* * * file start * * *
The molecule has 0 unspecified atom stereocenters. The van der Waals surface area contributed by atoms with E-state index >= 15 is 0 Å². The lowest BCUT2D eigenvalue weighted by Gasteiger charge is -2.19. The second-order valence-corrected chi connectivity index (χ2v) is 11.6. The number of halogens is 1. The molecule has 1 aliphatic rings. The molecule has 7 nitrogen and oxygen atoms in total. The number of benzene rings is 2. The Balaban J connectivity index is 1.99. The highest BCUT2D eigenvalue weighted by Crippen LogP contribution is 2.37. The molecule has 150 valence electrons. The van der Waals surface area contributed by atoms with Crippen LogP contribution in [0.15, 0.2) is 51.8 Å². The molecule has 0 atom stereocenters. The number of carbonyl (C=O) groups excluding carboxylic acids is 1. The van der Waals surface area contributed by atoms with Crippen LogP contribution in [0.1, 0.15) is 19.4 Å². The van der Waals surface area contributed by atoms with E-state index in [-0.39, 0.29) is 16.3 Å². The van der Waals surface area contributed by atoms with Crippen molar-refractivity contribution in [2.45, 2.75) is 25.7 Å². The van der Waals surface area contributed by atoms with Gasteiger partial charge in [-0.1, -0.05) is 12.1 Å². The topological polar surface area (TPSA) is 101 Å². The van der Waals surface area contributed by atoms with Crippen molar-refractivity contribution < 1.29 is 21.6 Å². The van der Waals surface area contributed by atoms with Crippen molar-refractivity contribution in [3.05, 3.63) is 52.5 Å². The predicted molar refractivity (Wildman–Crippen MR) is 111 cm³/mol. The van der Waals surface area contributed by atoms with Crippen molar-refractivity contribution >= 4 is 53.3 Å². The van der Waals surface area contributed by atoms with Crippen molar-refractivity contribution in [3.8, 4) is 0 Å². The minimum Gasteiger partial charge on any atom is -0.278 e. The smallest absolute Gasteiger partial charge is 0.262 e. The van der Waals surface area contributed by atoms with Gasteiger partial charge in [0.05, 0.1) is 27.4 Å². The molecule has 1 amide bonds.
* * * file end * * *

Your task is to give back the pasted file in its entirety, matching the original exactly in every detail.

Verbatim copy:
The molecule has 0 unspecified atom stereocenters. The van der Waals surface area contributed by atoms with E-state index >= 15 is 0 Å². The lowest BCUT2D eigenvalue weighted by Gasteiger charge is -2.19. The second-order valence-corrected chi connectivity index (χ2v) is 11.6. The number of halogens is 1. The molecule has 1 aliphatic rings. The molecule has 7 nitrogen and oxygen atoms in total. The number of benzene rings is 2. The Balaban J connectivity index is 1.99. The highest BCUT2D eigenvalue weighted by Crippen LogP contribution is 2.37. The molecule has 150 valence electrons. The van der Waals surface area contributed by atoms with Crippen LogP contribution in [0.15, 0.2) is 51.8 Å². The molecule has 0 atom stereocenters. The number of carbonyl (C=O) groups excluding carboxylic acids is 1. The van der Waals surface area contributed by atoms with Crippen LogP contribution in [0.1, 0.15) is 19.4 Å². The van der Waals surface area contributed by atoms with E-state index in [-0.39, 0.29) is 16.3 Å². The van der Waals surface area contributed by atoms with Crippen molar-refractivity contribution in [2.45, 2.75) is 25.7 Å². The van der Waals surface area contributed by atoms with Gasteiger partial charge in [-0.1, -0.05) is 12.1 Å². The topological polar surface area (TPSA) is 101 Å². The van der Waals surface area contributed by atoms with Crippen molar-refractivity contribution < 1.29 is 21.6 Å². The van der Waals surface area contributed by atoms with Crippen molar-refractivity contribution in [3.05, 3.63) is 52.5 Å². The predicted molar refractivity (Wildman–Crippen MR) is 111 cm³/mol. The van der Waals surface area contributed by atoms with Crippen molar-refractivity contribution >= 4 is 53.3 Å². The van der Waals surface area contributed by atoms with Crippen molar-refractivity contribution in [3.8, 4) is 0 Å². The minimum Gasteiger partial charge on any atom is -0.278 e. The smallest absolute Gasteiger partial charge is 0.262 e. The van der Waals surface area contributed by atoms with Gasteiger partial charge in [0.05, 0.1) is 27.4 Å². The molecule has 1 amide bonds.